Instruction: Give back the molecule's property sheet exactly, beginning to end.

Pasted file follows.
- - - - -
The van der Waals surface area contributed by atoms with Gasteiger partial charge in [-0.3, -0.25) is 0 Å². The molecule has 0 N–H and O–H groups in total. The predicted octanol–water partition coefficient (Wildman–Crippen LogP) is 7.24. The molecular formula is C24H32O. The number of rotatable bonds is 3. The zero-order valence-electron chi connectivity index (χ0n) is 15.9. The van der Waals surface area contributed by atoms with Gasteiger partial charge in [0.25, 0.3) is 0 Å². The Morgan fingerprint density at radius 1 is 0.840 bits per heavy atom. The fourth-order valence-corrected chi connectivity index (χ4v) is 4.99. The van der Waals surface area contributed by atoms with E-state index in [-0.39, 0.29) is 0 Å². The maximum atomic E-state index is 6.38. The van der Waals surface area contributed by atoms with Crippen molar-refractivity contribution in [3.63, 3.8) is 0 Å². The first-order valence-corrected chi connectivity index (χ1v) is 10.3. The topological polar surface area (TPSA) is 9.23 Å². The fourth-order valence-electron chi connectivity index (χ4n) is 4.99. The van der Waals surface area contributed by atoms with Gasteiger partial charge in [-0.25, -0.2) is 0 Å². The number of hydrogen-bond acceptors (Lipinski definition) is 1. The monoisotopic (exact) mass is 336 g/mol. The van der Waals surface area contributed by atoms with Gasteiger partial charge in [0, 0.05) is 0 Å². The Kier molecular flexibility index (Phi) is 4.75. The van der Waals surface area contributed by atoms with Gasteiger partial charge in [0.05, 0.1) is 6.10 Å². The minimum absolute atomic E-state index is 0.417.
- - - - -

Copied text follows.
The van der Waals surface area contributed by atoms with Gasteiger partial charge in [-0.3, -0.25) is 0 Å². The molecule has 0 N–H and O–H groups in total. The predicted octanol–water partition coefficient (Wildman–Crippen LogP) is 7.24. The molecular formula is C24H32O. The number of rotatable bonds is 3. The zero-order valence-electron chi connectivity index (χ0n) is 15.9. The van der Waals surface area contributed by atoms with Gasteiger partial charge in [0.25, 0.3) is 0 Å². The Morgan fingerprint density at radius 1 is 0.840 bits per heavy atom. The fourth-order valence-corrected chi connectivity index (χ4v) is 4.99. The van der Waals surface area contributed by atoms with E-state index in [-0.39, 0.29) is 0 Å². The maximum atomic E-state index is 6.38. The van der Waals surface area contributed by atoms with Crippen molar-refractivity contribution in [3.63, 3.8) is 0 Å². The first-order valence-corrected chi connectivity index (χ1v) is 10.3. The topological polar surface area (TPSA) is 9.23 Å². The fourth-order valence-electron chi connectivity index (χ4n) is 4.99. The van der Waals surface area contributed by atoms with Gasteiger partial charge in [-0.25, -0.2) is 0 Å². The number of hydrogen-bond acceptors (Lipinski definition) is 1. The monoisotopic (exact) mass is 336 g/mol. The van der Waals surface area contributed by atoms with Gasteiger partial charge in [0, 0.05) is 0 Å². The Kier molecular flexibility index (Phi) is 4.75. The van der Waals surface area contributed by atoms with Gasteiger partial charge in [0.05, 0.1) is 6.10 Å². The minimum absolute atomic E-state index is 0.417.